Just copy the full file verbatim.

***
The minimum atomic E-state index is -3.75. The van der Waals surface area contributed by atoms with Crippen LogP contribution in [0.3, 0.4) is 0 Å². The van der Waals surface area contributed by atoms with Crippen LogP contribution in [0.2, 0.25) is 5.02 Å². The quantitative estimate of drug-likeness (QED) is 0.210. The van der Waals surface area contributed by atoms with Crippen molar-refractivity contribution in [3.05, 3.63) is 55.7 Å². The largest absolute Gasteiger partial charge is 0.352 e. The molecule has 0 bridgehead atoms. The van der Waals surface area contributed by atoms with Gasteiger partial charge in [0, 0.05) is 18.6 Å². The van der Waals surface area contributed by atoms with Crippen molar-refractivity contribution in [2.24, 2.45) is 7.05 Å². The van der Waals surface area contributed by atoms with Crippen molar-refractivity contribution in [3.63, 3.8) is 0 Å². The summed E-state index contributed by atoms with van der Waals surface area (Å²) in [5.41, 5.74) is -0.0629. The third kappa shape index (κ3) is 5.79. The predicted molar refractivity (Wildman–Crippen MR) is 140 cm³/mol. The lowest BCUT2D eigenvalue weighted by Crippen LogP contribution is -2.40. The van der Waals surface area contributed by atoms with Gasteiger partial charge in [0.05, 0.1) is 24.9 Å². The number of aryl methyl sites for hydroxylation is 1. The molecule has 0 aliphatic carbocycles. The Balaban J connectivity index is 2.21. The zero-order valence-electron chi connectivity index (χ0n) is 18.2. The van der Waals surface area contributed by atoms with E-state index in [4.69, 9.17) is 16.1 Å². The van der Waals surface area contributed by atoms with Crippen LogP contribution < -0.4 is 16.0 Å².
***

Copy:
The minimum atomic E-state index is -3.75. The van der Waals surface area contributed by atoms with Crippen LogP contribution in [0.3, 0.4) is 0 Å². The van der Waals surface area contributed by atoms with Crippen LogP contribution in [0.2, 0.25) is 5.02 Å². The quantitative estimate of drug-likeness (QED) is 0.210. The van der Waals surface area contributed by atoms with Crippen molar-refractivity contribution in [3.05, 3.63) is 55.7 Å². The largest absolute Gasteiger partial charge is 0.352 e. The molecule has 0 bridgehead atoms. The van der Waals surface area contributed by atoms with Gasteiger partial charge in [0, 0.05) is 18.6 Å². The van der Waals surface area contributed by atoms with Crippen molar-refractivity contribution in [2.24, 2.45) is 7.05 Å². The van der Waals surface area contributed by atoms with Crippen molar-refractivity contribution in [3.63, 3.8) is 0 Å². The summed E-state index contributed by atoms with van der Waals surface area (Å²) in [5.41, 5.74) is -0.0629. The third kappa shape index (κ3) is 5.79. The predicted molar refractivity (Wildman–Crippen MR) is 140 cm³/mol. The lowest BCUT2D eigenvalue weighted by Crippen LogP contribution is -2.40. The van der Waals surface area contributed by atoms with Gasteiger partial charge in [0.05, 0.1) is 24.9 Å². The number of aryl methyl sites for hydroxylation is 1. The molecule has 0 aliphatic carbocycles. The Balaban J connectivity index is 2.21. The zero-order valence-electron chi connectivity index (χ0n) is 18.2. The van der Waals surface area contributed by atoms with E-state index in [4.69, 9.17) is 16.1 Å². The van der Waals surface area contributed by atoms with Crippen LogP contribution < -0.4 is 16.0 Å².